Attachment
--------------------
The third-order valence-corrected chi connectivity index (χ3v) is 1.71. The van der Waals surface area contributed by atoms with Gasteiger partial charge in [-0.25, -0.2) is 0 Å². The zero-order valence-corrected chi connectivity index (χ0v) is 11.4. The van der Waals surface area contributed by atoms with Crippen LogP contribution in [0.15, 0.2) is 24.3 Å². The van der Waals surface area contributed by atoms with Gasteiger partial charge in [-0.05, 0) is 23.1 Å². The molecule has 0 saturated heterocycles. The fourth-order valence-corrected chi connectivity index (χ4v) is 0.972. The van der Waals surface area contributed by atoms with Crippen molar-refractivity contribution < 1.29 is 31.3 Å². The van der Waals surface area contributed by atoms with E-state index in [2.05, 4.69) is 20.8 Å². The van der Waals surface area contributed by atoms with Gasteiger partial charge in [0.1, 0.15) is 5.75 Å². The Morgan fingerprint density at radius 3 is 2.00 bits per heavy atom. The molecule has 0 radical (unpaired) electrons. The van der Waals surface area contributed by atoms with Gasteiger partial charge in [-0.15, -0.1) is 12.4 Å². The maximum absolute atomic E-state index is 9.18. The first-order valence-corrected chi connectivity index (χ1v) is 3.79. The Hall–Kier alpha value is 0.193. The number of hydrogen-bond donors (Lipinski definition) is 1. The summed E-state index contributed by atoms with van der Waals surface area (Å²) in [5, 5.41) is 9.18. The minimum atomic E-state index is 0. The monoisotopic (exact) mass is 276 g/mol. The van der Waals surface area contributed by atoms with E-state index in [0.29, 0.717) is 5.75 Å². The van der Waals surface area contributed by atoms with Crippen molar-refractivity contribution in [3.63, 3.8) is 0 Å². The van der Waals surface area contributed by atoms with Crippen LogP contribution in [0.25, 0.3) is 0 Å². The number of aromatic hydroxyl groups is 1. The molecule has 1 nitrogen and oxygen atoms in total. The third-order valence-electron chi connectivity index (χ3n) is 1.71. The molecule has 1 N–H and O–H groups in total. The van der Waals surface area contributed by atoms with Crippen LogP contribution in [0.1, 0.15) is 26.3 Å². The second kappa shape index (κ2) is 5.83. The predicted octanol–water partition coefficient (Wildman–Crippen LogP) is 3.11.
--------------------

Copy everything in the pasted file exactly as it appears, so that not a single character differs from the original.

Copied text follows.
The third-order valence-corrected chi connectivity index (χ3v) is 1.71. The van der Waals surface area contributed by atoms with Gasteiger partial charge in [-0.25, -0.2) is 0 Å². The zero-order valence-corrected chi connectivity index (χ0v) is 11.4. The van der Waals surface area contributed by atoms with Crippen LogP contribution in [0.15, 0.2) is 24.3 Å². The van der Waals surface area contributed by atoms with Gasteiger partial charge in [-0.05, 0) is 23.1 Å². The molecule has 0 saturated heterocycles. The fourth-order valence-corrected chi connectivity index (χ4v) is 0.972. The van der Waals surface area contributed by atoms with Crippen molar-refractivity contribution < 1.29 is 31.3 Å². The van der Waals surface area contributed by atoms with E-state index in [2.05, 4.69) is 20.8 Å². The van der Waals surface area contributed by atoms with Gasteiger partial charge in [0.1, 0.15) is 5.75 Å². The Morgan fingerprint density at radius 3 is 2.00 bits per heavy atom. The molecule has 0 radical (unpaired) electrons. The van der Waals surface area contributed by atoms with Gasteiger partial charge in [-0.15, -0.1) is 12.4 Å². The maximum absolute atomic E-state index is 9.18. The first-order valence-corrected chi connectivity index (χ1v) is 3.79. The Hall–Kier alpha value is 0.193. The number of hydrogen-bond donors (Lipinski definition) is 1. The summed E-state index contributed by atoms with van der Waals surface area (Å²) in [5, 5.41) is 9.18. The minimum atomic E-state index is 0. The monoisotopic (exact) mass is 276 g/mol. The van der Waals surface area contributed by atoms with E-state index in [0.29, 0.717) is 5.75 Å². The van der Waals surface area contributed by atoms with Crippen molar-refractivity contribution in [3.63, 3.8) is 0 Å². The van der Waals surface area contributed by atoms with Crippen LogP contribution in [0.25, 0.3) is 0 Å². The number of aromatic hydroxyl groups is 1. The molecule has 1 nitrogen and oxygen atoms in total. The third-order valence-electron chi connectivity index (χ3n) is 1.71. The molecule has 1 N–H and O–H groups in total. The van der Waals surface area contributed by atoms with Crippen LogP contribution in [0.1, 0.15) is 26.3 Å². The second kappa shape index (κ2) is 5.83. The predicted octanol–water partition coefficient (Wildman–Crippen LogP) is 3.11.